In my previous post, I reviewed some of the characteristics of responsively-challenged sites. I ended with this mantra: To move forward, we have to discard the idea of web pages and instead create design systems. Tomorrow’s web will be designed and built from collections of content modules, each optimized to provide the best experience for each type of viewing device. Today I’ll outline a new responsive process that we’re using at Hanson to create a better end product with fewer wasted steps.
This year, the world wide web turns 25. It’s been a long, sometimes awkward journey to adulthood (a journey I recently summarized elsewhere). From simple beginnings (check out the first website ever published), the web has grown up to change the world. Recently we’ve seen the web transcend the computer and become ubiquitous. That ubiquity presents a problem for people who write, design, and build content.
Designing for our multi-device world was a big theme at SXSW 2014. According to Kerry Bodine, a panelist at the “From Every Screen to No-Screen: Next Gen Responsive” session, approximately 1.5 billion people have PCs, 1.5 billion people have smart phones, and 425 million people have tablets. So it’s no surprise that we’ve all become comfortable with the concept of responsive design for websites, ensuring that the display of our content adapts to be usable on different sized screens. But we shouldn’t get so comfortable with the concept that we stop looking at what’s next on the horizon.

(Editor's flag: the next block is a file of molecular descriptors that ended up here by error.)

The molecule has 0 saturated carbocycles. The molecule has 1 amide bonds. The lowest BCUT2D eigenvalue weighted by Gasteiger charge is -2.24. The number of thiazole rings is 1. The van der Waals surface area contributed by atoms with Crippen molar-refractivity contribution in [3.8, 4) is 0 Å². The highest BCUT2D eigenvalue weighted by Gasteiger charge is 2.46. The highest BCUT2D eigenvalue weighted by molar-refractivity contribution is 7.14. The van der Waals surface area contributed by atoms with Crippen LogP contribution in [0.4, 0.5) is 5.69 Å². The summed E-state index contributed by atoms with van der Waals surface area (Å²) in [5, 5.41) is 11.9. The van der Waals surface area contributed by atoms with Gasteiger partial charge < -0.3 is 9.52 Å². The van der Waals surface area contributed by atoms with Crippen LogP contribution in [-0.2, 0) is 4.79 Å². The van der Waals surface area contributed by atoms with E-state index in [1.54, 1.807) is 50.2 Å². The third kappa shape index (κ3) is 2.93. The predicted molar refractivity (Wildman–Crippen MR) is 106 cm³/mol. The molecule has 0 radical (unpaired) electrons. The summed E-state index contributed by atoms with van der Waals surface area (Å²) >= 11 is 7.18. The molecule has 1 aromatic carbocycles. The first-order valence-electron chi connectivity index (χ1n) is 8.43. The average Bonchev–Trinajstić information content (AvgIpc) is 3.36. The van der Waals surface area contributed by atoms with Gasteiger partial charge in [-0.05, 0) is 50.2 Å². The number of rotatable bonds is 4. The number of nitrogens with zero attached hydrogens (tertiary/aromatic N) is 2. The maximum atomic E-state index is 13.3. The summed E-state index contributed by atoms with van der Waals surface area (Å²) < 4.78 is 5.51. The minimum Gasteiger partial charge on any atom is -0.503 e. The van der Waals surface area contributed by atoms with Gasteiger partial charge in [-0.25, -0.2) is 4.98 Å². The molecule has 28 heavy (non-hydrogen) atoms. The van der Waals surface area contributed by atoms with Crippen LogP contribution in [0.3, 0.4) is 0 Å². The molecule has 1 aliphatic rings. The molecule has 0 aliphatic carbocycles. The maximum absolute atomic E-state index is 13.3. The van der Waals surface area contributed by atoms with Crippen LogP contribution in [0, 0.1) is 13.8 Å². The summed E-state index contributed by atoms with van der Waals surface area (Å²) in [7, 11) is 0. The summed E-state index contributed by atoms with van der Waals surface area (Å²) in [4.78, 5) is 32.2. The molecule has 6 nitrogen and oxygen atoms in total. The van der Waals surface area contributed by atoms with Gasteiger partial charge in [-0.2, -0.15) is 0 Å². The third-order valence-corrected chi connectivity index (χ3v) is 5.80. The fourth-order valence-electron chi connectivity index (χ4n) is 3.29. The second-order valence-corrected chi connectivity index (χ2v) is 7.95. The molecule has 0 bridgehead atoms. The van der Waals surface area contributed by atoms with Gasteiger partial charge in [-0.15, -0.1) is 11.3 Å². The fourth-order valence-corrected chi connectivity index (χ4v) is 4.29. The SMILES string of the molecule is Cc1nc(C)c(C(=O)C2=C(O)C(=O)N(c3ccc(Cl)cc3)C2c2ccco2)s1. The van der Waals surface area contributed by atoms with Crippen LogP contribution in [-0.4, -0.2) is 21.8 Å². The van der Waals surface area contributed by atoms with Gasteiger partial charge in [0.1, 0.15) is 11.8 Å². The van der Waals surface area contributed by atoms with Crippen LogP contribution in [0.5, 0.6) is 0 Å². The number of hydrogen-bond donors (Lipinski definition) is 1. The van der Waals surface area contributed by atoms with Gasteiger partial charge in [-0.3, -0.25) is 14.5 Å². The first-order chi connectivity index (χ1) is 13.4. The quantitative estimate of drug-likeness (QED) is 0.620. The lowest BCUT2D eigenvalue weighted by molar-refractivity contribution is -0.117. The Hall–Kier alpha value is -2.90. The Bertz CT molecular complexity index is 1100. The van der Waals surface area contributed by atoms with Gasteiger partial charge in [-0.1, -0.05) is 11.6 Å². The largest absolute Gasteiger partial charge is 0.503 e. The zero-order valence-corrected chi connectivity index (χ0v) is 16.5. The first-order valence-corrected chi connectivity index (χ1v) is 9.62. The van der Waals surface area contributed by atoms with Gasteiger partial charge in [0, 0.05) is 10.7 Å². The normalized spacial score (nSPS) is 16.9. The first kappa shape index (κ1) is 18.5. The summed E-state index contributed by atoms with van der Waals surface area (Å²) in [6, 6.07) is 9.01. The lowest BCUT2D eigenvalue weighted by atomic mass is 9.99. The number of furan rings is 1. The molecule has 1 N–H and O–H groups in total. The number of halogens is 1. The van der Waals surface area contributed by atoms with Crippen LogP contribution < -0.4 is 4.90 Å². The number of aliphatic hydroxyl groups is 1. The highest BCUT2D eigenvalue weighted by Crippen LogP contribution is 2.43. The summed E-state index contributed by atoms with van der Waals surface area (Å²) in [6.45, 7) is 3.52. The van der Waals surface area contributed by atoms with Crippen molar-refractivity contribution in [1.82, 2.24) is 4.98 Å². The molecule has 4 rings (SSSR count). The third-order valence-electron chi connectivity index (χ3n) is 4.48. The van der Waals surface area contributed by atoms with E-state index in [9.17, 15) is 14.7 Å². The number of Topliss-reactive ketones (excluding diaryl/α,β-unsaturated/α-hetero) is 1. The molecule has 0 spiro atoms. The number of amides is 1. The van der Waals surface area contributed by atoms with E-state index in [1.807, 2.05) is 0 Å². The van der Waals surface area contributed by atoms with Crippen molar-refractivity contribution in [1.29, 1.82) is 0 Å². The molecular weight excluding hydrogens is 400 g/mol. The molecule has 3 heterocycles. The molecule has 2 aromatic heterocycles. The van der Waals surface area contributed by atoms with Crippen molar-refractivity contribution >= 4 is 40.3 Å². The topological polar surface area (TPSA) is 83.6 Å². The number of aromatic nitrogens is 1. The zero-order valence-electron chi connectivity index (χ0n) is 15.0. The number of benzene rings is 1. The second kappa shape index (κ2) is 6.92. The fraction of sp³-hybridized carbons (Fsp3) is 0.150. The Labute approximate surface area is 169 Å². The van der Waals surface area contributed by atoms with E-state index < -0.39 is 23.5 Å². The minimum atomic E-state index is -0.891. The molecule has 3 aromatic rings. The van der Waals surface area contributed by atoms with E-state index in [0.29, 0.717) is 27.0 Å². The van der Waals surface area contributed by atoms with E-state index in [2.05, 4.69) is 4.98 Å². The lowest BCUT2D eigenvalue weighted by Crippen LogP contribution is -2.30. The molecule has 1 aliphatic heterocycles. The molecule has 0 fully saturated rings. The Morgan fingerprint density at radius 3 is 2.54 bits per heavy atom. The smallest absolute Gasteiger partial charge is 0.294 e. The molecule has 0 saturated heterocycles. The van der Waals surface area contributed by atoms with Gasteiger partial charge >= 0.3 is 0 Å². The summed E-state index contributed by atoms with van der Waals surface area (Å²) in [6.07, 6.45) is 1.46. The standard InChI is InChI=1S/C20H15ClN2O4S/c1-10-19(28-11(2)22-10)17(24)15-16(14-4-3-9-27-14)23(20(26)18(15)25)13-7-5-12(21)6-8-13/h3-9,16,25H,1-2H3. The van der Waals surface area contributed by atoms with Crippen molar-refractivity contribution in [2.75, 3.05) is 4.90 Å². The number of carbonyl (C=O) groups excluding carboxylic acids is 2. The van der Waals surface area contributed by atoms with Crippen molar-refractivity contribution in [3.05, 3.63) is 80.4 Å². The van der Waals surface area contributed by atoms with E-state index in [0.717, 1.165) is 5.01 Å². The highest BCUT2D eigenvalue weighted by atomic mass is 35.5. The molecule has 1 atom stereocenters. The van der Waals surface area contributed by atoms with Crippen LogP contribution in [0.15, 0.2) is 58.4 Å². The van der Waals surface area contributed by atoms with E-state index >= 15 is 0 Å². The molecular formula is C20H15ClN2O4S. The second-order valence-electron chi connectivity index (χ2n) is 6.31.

It’s community spotlight time at the Treehouse again. Regular readers know that Hanson is in Maumee, Ohio, part of the greater Toledo area. And some really amazing friends of ours are starting up a non-profit to mentor high school students from immigrant and minority families in Toledo.
Back in January, I wrote about how a bad mobile experience leads to a bad brand experience. I urged you, if you hadn’t already, to make 2013 the year your business goes mobile. If you’ve taken that resolution to heart, you might be wondering: how do I get there? Here are four questions to ask yourself when planning a mobile site.
Have you made any New Year’s resolutions for your brand? With 2013 predicted to be the year that more people access the internet via mobile devices than a PC, it’s fair to say that if your site isn’t mobile optimized yet, now is the time to do it…
In part 1 of this series, we discussed some myths and misconceptions about HTML5 and proposed the term “Open Web technologies” as a more accurate alternative. Today we’ll explore some Open Web features that have widespread support in desktop and mobile browsers today…
As an interactive designer, I work with clients everyday, sorting out the nitty gritty of how to present information on a page in order to sell a product or service. It’s a privilege to collaborate on client projects, and it’s rewarding. But sometimes designers are misunderstood, and we don’t always have the opportunity to explain why and how we do what we do. So if you’ve ever wondered what your designer was thinking, here are five possibilities..
Think about how you typically consume information on the internet. PC? Tablet? Smartphone? TV?
Internet consumption is an essential part of our everyday life. But the devices we use to consume this content are multiplying and changing at a rapid pace. And these devices differ in screen size, resolution, and interface, to mention just a few variations. To give users access to this content via a variety of devices, we have to start making websites more flexible or responsive. By changing how we think about website design, we can maximize our audiences without having to rethink the wheel for every individual device. Our slideshare shows you how…